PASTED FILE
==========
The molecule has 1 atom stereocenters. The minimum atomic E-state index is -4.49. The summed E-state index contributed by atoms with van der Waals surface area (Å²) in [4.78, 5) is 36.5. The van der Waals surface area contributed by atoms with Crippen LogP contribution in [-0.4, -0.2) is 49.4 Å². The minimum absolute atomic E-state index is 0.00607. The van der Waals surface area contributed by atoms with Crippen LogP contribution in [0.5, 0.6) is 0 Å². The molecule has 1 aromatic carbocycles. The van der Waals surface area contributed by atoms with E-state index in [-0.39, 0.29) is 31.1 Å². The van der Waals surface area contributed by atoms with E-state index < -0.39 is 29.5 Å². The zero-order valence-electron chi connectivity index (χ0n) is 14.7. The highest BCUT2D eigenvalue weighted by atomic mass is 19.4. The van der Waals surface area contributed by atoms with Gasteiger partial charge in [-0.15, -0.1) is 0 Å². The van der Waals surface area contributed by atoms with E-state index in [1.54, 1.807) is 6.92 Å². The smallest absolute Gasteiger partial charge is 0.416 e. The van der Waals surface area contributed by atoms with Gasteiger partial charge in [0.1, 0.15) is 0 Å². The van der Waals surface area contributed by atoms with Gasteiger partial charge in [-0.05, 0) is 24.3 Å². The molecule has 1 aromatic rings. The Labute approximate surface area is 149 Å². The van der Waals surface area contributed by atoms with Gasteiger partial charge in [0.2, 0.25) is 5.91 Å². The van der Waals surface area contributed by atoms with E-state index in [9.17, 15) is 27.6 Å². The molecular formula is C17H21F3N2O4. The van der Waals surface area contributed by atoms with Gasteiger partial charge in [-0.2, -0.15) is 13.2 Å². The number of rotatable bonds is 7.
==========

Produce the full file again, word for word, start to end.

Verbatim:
The molecule has 1 atom stereocenters. The minimum atomic E-state index is -4.49. The summed E-state index contributed by atoms with van der Waals surface area (Å²) in [4.78, 5) is 36.5. The van der Waals surface area contributed by atoms with Crippen LogP contribution in [-0.4, -0.2) is 49.4 Å². The minimum absolute atomic E-state index is 0.00607. The van der Waals surface area contributed by atoms with Crippen LogP contribution in [0.5, 0.6) is 0 Å². The molecule has 1 aromatic carbocycles. The van der Waals surface area contributed by atoms with E-state index in [-0.39, 0.29) is 31.1 Å². The van der Waals surface area contributed by atoms with E-state index < -0.39 is 29.5 Å². The zero-order valence-electron chi connectivity index (χ0n) is 14.7. The highest BCUT2D eigenvalue weighted by atomic mass is 19.4. The van der Waals surface area contributed by atoms with Gasteiger partial charge in [-0.15, -0.1) is 0 Å². The van der Waals surface area contributed by atoms with E-state index in [1.54, 1.807) is 6.92 Å². The smallest absolute Gasteiger partial charge is 0.416 e. The van der Waals surface area contributed by atoms with Gasteiger partial charge in [0.1, 0.15) is 0 Å². The van der Waals surface area contributed by atoms with Gasteiger partial charge in [-0.05, 0) is 24.3 Å². The molecule has 1 aromatic rings. The Labute approximate surface area is 149 Å². The van der Waals surface area contributed by atoms with Gasteiger partial charge in [0.2, 0.25) is 5.91 Å². The van der Waals surface area contributed by atoms with E-state index in [9.17, 15) is 27.6 Å². The molecular formula is C17H21F3N2O4. The van der Waals surface area contributed by atoms with Gasteiger partial charge in [-0.2, -0.15) is 13.2 Å². The number of rotatable bonds is 7.